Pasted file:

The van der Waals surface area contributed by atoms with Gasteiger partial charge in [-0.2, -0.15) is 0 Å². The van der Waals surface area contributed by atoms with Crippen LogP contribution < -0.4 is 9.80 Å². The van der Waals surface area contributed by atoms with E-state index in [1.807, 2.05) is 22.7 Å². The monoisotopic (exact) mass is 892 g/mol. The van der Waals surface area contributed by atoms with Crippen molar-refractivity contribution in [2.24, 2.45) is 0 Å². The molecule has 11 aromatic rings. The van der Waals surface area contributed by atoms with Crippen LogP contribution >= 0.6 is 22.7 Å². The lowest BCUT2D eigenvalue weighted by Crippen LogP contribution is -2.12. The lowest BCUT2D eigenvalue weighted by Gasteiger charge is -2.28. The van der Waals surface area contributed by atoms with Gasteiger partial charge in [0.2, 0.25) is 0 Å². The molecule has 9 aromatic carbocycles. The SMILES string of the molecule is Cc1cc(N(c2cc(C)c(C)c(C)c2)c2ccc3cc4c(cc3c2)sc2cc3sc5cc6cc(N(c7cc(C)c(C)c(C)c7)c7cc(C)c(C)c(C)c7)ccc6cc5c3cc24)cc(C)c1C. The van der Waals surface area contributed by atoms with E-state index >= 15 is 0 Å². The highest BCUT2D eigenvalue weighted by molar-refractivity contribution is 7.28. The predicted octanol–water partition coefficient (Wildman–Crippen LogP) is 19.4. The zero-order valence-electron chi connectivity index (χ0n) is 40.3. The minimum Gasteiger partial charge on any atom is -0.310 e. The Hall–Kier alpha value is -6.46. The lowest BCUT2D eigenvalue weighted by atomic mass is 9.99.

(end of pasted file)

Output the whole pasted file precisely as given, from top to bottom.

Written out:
The van der Waals surface area contributed by atoms with Gasteiger partial charge in [-0.2, -0.15) is 0 Å². The van der Waals surface area contributed by atoms with Crippen LogP contribution < -0.4 is 9.80 Å². The van der Waals surface area contributed by atoms with E-state index in [1.807, 2.05) is 22.7 Å². The monoisotopic (exact) mass is 892 g/mol. The van der Waals surface area contributed by atoms with Crippen molar-refractivity contribution in [2.24, 2.45) is 0 Å². The molecule has 11 aromatic rings. The van der Waals surface area contributed by atoms with Crippen LogP contribution >= 0.6 is 22.7 Å². The lowest BCUT2D eigenvalue weighted by Crippen LogP contribution is -2.12. The lowest BCUT2D eigenvalue weighted by Gasteiger charge is -2.28. The van der Waals surface area contributed by atoms with Gasteiger partial charge in [0.2, 0.25) is 0 Å². The molecule has 9 aromatic carbocycles. The SMILES string of the molecule is Cc1cc(N(c2cc(C)c(C)c(C)c2)c2ccc3cc4c(cc3c2)sc2cc3sc5cc6cc(N(c7cc(C)c(C)c(C)c7)c7cc(C)c(C)c(C)c7)ccc6cc5c3cc24)cc(C)c1C. The van der Waals surface area contributed by atoms with E-state index >= 15 is 0 Å². The highest BCUT2D eigenvalue weighted by molar-refractivity contribution is 7.28. The predicted octanol–water partition coefficient (Wildman–Crippen LogP) is 19.4. The zero-order valence-electron chi connectivity index (χ0n) is 40.3. The minimum Gasteiger partial charge on any atom is -0.310 e. The Hall–Kier alpha value is -6.46. The lowest BCUT2D eigenvalue weighted by atomic mass is 9.99.